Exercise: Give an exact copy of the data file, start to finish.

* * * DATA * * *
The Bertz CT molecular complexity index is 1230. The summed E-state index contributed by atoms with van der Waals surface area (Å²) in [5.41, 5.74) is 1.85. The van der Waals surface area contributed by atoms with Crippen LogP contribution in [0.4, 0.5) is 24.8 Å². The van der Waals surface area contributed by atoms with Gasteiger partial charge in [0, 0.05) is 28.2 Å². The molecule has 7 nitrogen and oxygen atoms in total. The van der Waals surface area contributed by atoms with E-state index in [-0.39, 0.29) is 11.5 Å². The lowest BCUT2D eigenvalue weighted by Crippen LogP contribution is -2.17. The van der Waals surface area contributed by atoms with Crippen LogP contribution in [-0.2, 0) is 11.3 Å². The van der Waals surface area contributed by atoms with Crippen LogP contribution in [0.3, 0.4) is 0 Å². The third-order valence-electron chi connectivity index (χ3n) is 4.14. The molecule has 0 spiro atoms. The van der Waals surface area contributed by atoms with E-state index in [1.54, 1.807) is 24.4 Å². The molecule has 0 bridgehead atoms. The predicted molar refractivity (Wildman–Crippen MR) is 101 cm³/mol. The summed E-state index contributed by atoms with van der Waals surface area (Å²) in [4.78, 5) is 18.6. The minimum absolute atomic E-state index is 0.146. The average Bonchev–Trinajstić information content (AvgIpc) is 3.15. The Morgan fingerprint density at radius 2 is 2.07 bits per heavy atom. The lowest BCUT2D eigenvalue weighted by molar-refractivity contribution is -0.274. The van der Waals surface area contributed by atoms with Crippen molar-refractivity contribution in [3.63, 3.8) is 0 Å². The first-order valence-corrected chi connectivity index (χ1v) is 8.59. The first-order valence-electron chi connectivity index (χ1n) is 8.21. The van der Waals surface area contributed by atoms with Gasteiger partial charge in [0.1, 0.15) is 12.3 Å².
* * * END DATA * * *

The Bertz CT molecular complexity index is 1230. The summed E-state index contributed by atoms with van der Waals surface area (Å²) in [5.41, 5.74) is 1.85. The van der Waals surface area contributed by atoms with Crippen LogP contribution in [0.4, 0.5) is 24.8 Å². The van der Waals surface area contributed by atoms with Gasteiger partial charge in [0, 0.05) is 28.2 Å². The molecule has 7 nitrogen and oxygen atoms in total. The van der Waals surface area contributed by atoms with E-state index in [-0.39, 0.29) is 11.5 Å². The lowest BCUT2D eigenvalue weighted by Crippen LogP contribution is -2.17. The van der Waals surface area contributed by atoms with Crippen LogP contribution in [-0.2, 0) is 11.3 Å². The van der Waals surface area contributed by atoms with Crippen LogP contribution in [0.3, 0.4) is 0 Å². The third-order valence-electron chi connectivity index (χ3n) is 4.14. The molecule has 0 spiro atoms. The van der Waals surface area contributed by atoms with E-state index in [1.54, 1.807) is 24.4 Å². The molecule has 0 bridgehead atoms. The predicted molar refractivity (Wildman–Crippen MR) is 101 cm³/mol. The summed E-state index contributed by atoms with van der Waals surface area (Å²) in [4.78, 5) is 18.6. The minimum absolute atomic E-state index is 0.146. The average Bonchev–Trinajstić information content (AvgIpc) is 3.15. The Morgan fingerprint density at radius 2 is 2.07 bits per heavy atom. The lowest BCUT2D eigenvalue weighted by molar-refractivity contribution is -0.274. The van der Waals surface area contributed by atoms with Crippen molar-refractivity contribution in [3.63, 3.8) is 0 Å². The first-order valence-corrected chi connectivity index (χ1v) is 8.59. The first-order valence-electron chi connectivity index (χ1n) is 8.21. The van der Waals surface area contributed by atoms with Gasteiger partial charge in [0.1, 0.15) is 12.3 Å².